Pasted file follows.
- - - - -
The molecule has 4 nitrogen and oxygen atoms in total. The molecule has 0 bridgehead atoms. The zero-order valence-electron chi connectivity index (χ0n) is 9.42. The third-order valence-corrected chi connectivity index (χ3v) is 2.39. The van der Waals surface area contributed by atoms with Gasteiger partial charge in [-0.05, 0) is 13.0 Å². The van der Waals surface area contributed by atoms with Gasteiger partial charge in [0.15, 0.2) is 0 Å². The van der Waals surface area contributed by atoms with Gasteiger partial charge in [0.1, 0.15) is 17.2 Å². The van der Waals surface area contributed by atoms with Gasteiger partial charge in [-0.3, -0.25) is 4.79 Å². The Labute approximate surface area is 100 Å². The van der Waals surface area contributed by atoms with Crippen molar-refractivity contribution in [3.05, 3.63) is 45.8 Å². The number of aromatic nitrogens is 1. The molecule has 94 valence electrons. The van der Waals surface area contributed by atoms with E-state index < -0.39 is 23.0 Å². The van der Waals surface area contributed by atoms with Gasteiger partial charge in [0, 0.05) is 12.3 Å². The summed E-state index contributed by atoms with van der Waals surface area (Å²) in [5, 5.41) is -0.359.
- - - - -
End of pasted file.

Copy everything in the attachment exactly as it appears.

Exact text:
The molecule has 4 nitrogen and oxygen atoms in total. The molecule has 0 bridgehead atoms. The zero-order valence-electron chi connectivity index (χ0n) is 9.42. The third-order valence-corrected chi connectivity index (χ3v) is 2.39. The van der Waals surface area contributed by atoms with Gasteiger partial charge in [-0.05, 0) is 13.0 Å². The van der Waals surface area contributed by atoms with Gasteiger partial charge in [0.15, 0.2) is 0 Å². The van der Waals surface area contributed by atoms with Gasteiger partial charge in [0.1, 0.15) is 17.2 Å². The van der Waals surface area contributed by atoms with Gasteiger partial charge in [-0.3, -0.25) is 4.79 Å². The Labute approximate surface area is 100 Å². The van der Waals surface area contributed by atoms with Crippen molar-refractivity contribution in [3.05, 3.63) is 45.8 Å². The number of aromatic nitrogens is 1. The molecule has 94 valence electrons. The van der Waals surface area contributed by atoms with E-state index < -0.39 is 23.0 Å². The van der Waals surface area contributed by atoms with Gasteiger partial charge in [0, 0.05) is 12.3 Å². The summed E-state index contributed by atoms with van der Waals surface area (Å²) in [5, 5.41) is -0.359.